- Panel of international architects presents solutions for urban spaces people want to live in
- Projects show what the cities of the future might look like, and which solutions and approaches are already available to achieve this today
Vienna – The Brick Awards 22 again honored the most creative examples of modern and innovative brick architecture this year. Following the presentation of the winning projects, a panel discussion with Heimo Scheuch, Wienerberger CEO, Dietmar Eberle, founder of Baumschlager Eberle Architekten, Tina Gregoric, founder of Dekleva Gregoric Architects, also member of the Brick Award jury, and Kalle Jørgensen from Mangor & Nagel Architects, discussed what challenges cities are facing, what cities of the future might look like and which solutions and approaches are already available to achieve this today.
“We want to use the Brick Awards to put the spotlight on outstanding and international architectural projects that help us find innovative solutions for the cities of the future and contribute to overcoming the challenges of climate change and the use of limited natural resources. I am delighted that during our panel discussion we were once more able to showcase so many best practice examples of sustainable solutions and energy-efficient construction. The focus was not just on the projects themselves, but above all on the answers these building projects can already offer in terms of housing that people enjoy living in, integration in the public space, sustainability and energy efficiency.”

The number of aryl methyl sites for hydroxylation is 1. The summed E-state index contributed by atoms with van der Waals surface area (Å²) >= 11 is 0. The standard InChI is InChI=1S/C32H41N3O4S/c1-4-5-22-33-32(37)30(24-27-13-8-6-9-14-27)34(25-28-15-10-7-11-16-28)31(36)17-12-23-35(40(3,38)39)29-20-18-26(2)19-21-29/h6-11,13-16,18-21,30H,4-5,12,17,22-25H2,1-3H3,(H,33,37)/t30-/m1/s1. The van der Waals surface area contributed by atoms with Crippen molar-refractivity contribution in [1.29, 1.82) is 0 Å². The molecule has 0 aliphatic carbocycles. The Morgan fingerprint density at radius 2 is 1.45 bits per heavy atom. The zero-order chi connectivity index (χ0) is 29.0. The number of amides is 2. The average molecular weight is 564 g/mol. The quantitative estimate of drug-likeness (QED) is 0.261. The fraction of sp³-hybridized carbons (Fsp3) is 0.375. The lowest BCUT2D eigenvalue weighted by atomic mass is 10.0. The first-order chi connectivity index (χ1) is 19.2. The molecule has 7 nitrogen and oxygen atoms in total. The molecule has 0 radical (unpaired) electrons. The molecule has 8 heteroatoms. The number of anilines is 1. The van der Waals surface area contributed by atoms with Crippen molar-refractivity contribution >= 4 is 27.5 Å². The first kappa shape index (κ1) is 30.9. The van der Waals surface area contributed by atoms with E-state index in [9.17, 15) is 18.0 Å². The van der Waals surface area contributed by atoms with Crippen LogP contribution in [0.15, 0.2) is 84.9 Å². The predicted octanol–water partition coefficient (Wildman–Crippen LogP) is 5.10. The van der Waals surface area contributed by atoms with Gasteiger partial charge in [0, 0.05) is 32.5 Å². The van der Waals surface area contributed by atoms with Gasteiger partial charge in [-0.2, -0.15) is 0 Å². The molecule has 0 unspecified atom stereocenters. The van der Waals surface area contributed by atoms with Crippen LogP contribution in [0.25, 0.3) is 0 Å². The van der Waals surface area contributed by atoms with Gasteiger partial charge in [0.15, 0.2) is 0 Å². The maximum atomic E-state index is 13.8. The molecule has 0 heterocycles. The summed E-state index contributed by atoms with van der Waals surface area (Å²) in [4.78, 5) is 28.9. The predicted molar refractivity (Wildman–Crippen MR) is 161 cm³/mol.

For economic and ecological reasons, urban densification is unavoidable if planners are to create more living space on a smaller surface area. In this context, Dietmar Eberle argued that planners should give greater consideration to the space between buildings which should be designed as a comfortable public space that is accessible to everyone. According to Kalle Jørgensen, this also means that new buildings must respond to and adapt to their context, including the architectural character, social environment, the public space and the streets.
More Bikes – Fewer Cars
At the same time, Tina Gregoric advocated for integrated planning of future living quarters where urban design architecture and landscape architecture are developed as one complex design task instead of separation of masterplan and architectural design. In many cities, large-scale projects are still not planned and implemented as an integrated concept but are in many cases broken down into prescribed volumes which are adapted individually without any relation to each other. Kalle Jørgensen highlighted that the 2019 master plan of the city of Copenhagen for example stipulates a minimum parking requirement of one parking space per 250 m² of housing. This requirement has been set deliberately low to promote the use of public transport, car sharing, and in particular bicycle use, for day-to-day travel. At the same time, reducing car traffic in the city and parking cars underground will increase urban living space.
Cities of the Future that are a Pleasure to Live in